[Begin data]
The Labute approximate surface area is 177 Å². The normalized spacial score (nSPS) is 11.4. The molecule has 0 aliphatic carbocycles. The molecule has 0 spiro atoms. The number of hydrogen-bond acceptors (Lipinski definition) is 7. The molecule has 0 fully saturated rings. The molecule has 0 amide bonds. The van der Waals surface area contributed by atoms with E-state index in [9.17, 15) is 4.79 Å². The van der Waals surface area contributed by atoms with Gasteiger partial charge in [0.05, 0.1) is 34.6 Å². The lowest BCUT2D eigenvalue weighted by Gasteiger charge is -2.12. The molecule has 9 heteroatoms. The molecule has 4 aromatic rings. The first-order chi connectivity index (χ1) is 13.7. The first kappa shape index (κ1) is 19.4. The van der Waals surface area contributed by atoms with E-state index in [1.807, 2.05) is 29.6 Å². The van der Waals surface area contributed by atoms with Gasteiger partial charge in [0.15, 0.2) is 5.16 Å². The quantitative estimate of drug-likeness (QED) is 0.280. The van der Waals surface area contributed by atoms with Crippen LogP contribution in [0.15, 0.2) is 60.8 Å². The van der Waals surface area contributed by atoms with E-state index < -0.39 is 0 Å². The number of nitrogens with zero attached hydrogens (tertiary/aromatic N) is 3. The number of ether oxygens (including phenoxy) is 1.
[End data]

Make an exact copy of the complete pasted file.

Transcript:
The Labute approximate surface area is 177 Å². The normalized spacial score (nSPS) is 11.4. The molecule has 0 aliphatic carbocycles. The molecule has 0 spiro atoms. The number of hydrogen-bond acceptors (Lipinski definition) is 7. The molecule has 0 fully saturated rings. The molecule has 0 amide bonds. The van der Waals surface area contributed by atoms with E-state index in [9.17, 15) is 4.79 Å². The van der Waals surface area contributed by atoms with Gasteiger partial charge in [0.05, 0.1) is 34.6 Å². The lowest BCUT2D eigenvalue weighted by Gasteiger charge is -2.12. The molecule has 9 heteroatoms. The molecule has 4 aromatic rings. The first-order chi connectivity index (χ1) is 13.7. The first kappa shape index (κ1) is 19.4. The van der Waals surface area contributed by atoms with E-state index in [1.807, 2.05) is 29.6 Å². The van der Waals surface area contributed by atoms with Gasteiger partial charge in [0.15, 0.2) is 5.16 Å². The quantitative estimate of drug-likeness (QED) is 0.280. The van der Waals surface area contributed by atoms with Crippen LogP contribution in [0.15, 0.2) is 60.8 Å². The van der Waals surface area contributed by atoms with E-state index < -0.39 is 0 Å². The number of nitrogens with zero attached hydrogens (tertiary/aromatic N) is 3. The number of ether oxygens (including phenoxy) is 1.